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36

The following list contains the basic characteristics and differences for the aforementioned types of MTBs plus 2 types of bikes that you didn't mention. Note that I've tried to summarise and "average" the characteristics of modern MTBs used today by amateurs and pros. So 9 kgs for XC bikes means that you can easily find 8 and 11 kg ones. Cross country (XC) ...


33

As you mentioned, one of the primary differences between a Presta and Schrader valves are the diameters--with Schrader valves being slightly larger--and therefore the valve holes on bicycle rims are drilled to suit one size or another. Your foremost concern with using a Presta valve in a rim drilled for a Shrader valve shouldn't be 'movement' of the valve ...


29

There are basically four solutions that do not involve extensive work on your bike: Roll up the pant-leg on the gear-side high enough to stay away from the gears. Wear tight fitting cycling pants that don't flap. Use braces as you have, or clips such as these to keep your flappy pants close enough to your legs. Stuff the pant-leg on the gear side in your ...


27

If you can imagine a compromise between a mountain bike that is light weight and easy to pedal, versus one with that is strong and has lots of suspension travel to tackle rougher terrain you might get a diagram such as the one below. As we go from category to category we get heavier bikes that are harder to pedal, but that can handle rougher and rougher ...


26

I haven't tried them specifically with goatheads, but I've run through nails, staples, glass and just about anything else you could find in an urban environment on Schwalbe Marathon Plus tires. I have never had a flat over thousands of miles with their Marathon Supremes, either--and they're much lighter and better riding--but they're not as puncture-proof ...


25

A mountain bike will never really be a road bike. The geometry and construction of the frame is different. Mountain bike frames are designed for a different posture and are often designed for a suspension fork, as well as generally being beefier. You can set up a mountain bike with slick tires and drop bars if you want. I've tried this before and the ride ...


25

First off, when riding over rough terrain you should be hovering above your saddle, not sitting on the saddle. This holds whether riding a hard tail (no rear suspension) or riding a full suspension bike. If you are sitting you have less ability to move your weight around, and therefore less control of the bike. When sitting it is easy for a large bump to ...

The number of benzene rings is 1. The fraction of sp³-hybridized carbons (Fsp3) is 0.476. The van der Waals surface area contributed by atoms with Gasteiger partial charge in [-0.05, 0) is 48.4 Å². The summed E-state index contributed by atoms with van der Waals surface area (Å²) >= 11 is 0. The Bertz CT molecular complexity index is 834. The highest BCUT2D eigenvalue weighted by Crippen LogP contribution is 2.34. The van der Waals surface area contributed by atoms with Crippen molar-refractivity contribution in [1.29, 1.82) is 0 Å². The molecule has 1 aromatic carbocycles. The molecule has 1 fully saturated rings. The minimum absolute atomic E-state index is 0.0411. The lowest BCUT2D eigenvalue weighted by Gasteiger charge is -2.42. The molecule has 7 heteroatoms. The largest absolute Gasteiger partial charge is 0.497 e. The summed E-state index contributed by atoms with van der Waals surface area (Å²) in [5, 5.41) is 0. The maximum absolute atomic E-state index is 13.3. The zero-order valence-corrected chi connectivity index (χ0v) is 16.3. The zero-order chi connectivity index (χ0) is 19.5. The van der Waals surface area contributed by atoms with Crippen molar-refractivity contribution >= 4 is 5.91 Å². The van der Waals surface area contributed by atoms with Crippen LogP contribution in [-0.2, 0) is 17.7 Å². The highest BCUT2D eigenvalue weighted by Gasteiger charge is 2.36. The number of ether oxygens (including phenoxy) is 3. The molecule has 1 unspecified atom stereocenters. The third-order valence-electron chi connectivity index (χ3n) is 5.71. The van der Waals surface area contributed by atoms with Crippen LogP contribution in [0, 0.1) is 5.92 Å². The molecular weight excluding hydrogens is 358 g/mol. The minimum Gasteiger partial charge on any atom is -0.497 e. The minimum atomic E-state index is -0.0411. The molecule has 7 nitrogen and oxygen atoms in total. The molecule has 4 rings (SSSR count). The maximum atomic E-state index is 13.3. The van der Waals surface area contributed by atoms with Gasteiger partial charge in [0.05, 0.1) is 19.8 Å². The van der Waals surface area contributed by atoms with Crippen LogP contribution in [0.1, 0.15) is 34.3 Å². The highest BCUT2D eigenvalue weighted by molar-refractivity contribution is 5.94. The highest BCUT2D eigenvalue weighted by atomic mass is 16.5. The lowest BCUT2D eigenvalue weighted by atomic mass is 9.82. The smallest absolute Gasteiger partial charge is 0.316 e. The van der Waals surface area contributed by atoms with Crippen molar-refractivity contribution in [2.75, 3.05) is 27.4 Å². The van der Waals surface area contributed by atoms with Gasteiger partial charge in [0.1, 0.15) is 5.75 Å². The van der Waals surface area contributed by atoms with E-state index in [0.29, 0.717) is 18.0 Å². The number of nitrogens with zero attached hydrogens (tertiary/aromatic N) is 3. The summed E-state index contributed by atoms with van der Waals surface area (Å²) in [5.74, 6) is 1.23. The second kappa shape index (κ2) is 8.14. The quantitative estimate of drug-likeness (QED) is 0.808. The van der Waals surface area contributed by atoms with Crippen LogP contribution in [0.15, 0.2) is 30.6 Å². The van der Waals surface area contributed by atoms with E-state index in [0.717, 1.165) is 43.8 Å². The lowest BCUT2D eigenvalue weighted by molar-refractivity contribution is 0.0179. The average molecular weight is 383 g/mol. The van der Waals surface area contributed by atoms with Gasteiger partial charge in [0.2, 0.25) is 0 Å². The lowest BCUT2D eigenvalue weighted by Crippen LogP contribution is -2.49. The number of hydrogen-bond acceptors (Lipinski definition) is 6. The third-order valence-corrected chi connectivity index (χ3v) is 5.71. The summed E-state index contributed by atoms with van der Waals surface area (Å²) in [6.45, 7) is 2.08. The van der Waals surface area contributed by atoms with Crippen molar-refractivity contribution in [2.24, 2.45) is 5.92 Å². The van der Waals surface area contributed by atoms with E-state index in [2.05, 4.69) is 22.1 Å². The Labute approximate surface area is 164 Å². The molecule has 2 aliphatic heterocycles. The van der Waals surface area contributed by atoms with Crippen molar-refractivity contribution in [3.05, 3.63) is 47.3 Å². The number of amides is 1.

24

Tire pressure is generally a trade-off between three things: Rolling resistance (more pressure == rolls easier) Pinch flat resistance (more pressure == less chance for the tube to tear when a rock squashes the tire toward the rim) Grip (with less pressure, the tire can conform better to rocks, roots, and other terrain giving a larger contact surface) If ...


24

The question of big box bike quality to one side, the question should be not whether it's "appropriate" to ride this bike, but whether you like it. Are you physically comfortable riding the bike? If so, great! If not, there are several questions here about bike fit that may help you get comfortable on the bike. A bike that doesn't fit you will never be a ...


22

It's common etiquette, at least everywhere I've been, to stay away from wet and muddy trails (unless they're supposed to be or always are a mudfest). Riding on a muddy trail makes ruts which make the trail conditions worse for everyone once the mud dries and the ground hardens. In addition to ruts, if the trail is muddy and you slide out a front wheel going ...


21

I switched to using Specialized Armadillo a while ago because of frequent punctures, and I haven't had any since making the switch. I'd highly recommend them.


21

Best? Doesn't seem like there's any one right answer. Pros for carrying on bike: Weight is on the bike, not you Doesn't make your back all sweaty No adjustments necessary Generally easier to clean Easier to choose alternate beverage options (with the right bottle) Easier to just always have a water bottle on the bike (one less thing to worry about ...


21

Keep on riding. Ideally every couple days. If you can't ride, do some other form of cardio exercise, such as going for a walk. I'll bet a couple days after that ride you'll find the same distance a little easier and might even be able to go a little further. Get a day of rest. If you've pushed yourself really hard and you're "done", take a day off before ...


21

The back wheel is the wheel bearing most of the weight and also the wheel providing the driving force. For these 2 reasons it is likely that the forces being exerted between the wheel and surface are much greater on the rear wheel than on the front. This makes it more likely that you will get punctures on the rear wheel than the front - all other things ...


20

Get a printed map and look for the 'postal roads'... There are 'postal roads' in Switzerland that are closed to normal cars. These go over some high passes that are just not wide enough for regular traffic. They are called 'postal roads' because only the post bus goes on them. What is amazing about them is the descents - you can ride 'TdF' style without ...


19